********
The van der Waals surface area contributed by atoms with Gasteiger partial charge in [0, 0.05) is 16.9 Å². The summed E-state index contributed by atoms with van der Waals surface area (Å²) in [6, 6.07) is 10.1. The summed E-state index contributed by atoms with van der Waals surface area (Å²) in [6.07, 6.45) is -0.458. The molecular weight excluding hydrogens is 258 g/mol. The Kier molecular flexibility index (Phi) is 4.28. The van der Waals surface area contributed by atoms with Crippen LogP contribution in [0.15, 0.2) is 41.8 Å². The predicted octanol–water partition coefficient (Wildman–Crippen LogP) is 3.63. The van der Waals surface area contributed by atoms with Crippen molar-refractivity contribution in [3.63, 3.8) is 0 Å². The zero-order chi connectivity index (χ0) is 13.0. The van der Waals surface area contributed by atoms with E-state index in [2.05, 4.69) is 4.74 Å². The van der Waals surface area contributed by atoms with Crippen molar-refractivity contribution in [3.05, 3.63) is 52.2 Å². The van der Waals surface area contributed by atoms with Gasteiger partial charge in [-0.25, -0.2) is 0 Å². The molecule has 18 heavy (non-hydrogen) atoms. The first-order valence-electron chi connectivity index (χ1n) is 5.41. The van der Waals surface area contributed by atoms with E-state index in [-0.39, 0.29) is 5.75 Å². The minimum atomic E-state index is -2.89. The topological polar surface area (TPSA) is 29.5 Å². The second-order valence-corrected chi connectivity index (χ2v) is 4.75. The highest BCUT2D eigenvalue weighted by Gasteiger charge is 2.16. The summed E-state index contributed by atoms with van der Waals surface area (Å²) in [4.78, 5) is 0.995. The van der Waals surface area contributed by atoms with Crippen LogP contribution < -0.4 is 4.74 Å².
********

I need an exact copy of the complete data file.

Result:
The van der Waals surface area contributed by atoms with Gasteiger partial charge in [0, 0.05) is 16.9 Å². The summed E-state index contributed by atoms with van der Waals surface area (Å²) in [6, 6.07) is 10.1. The summed E-state index contributed by atoms with van der Waals surface area (Å²) in [6.07, 6.45) is -0.458. The molecular weight excluding hydrogens is 258 g/mol. The Kier molecular flexibility index (Phi) is 4.28. The van der Waals surface area contributed by atoms with Crippen LogP contribution in [0.15, 0.2) is 41.8 Å². The predicted octanol–water partition coefficient (Wildman–Crippen LogP) is 3.63. The van der Waals surface area contributed by atoms with Crippen molar-refractivity contribution in [3.63, 3.8) is 0 Å². The zero-order chi connectivity index (χ0) is 13.0. The van der Waals surface area contributed by atoms with E-state index in [2.05, 4.69) is 4.74 Å². The van der Waals surface area contributed by atoms with Crippen molar-refractivity contribution in [3.05, 3.63) is 52.2 Å². The van der Waals surface area contributed by atoms with Gasteiger partial charge in [-0.25, -0.2) is 0 Å². The molecule has 18 heavy (non-hydrogen) atoms. The first-order valence-electron chi connectivity index (χ1n) is 5.41. The van der Waals surface area contributed by atoms with E-state index in [-0.39, 0.29) is 5.75 Å². The minimum atomic E-state index is -2.89. The topological polar surface area (TPSA) is 29.5 Å². The second-order valence-corrected chi connectivity index (χ2v) is 4.75. The highest BCUT2D eigenvalue weighted by Gasteiger charge is 2.16. The summed E-state index contributed by atoms with van der Waals surface area (Å²) in [4.78, 5) is 0.995. The van der Waals surface area contributed by atoms with Crippen LogP contribution < -0.4 is 4.74 Å².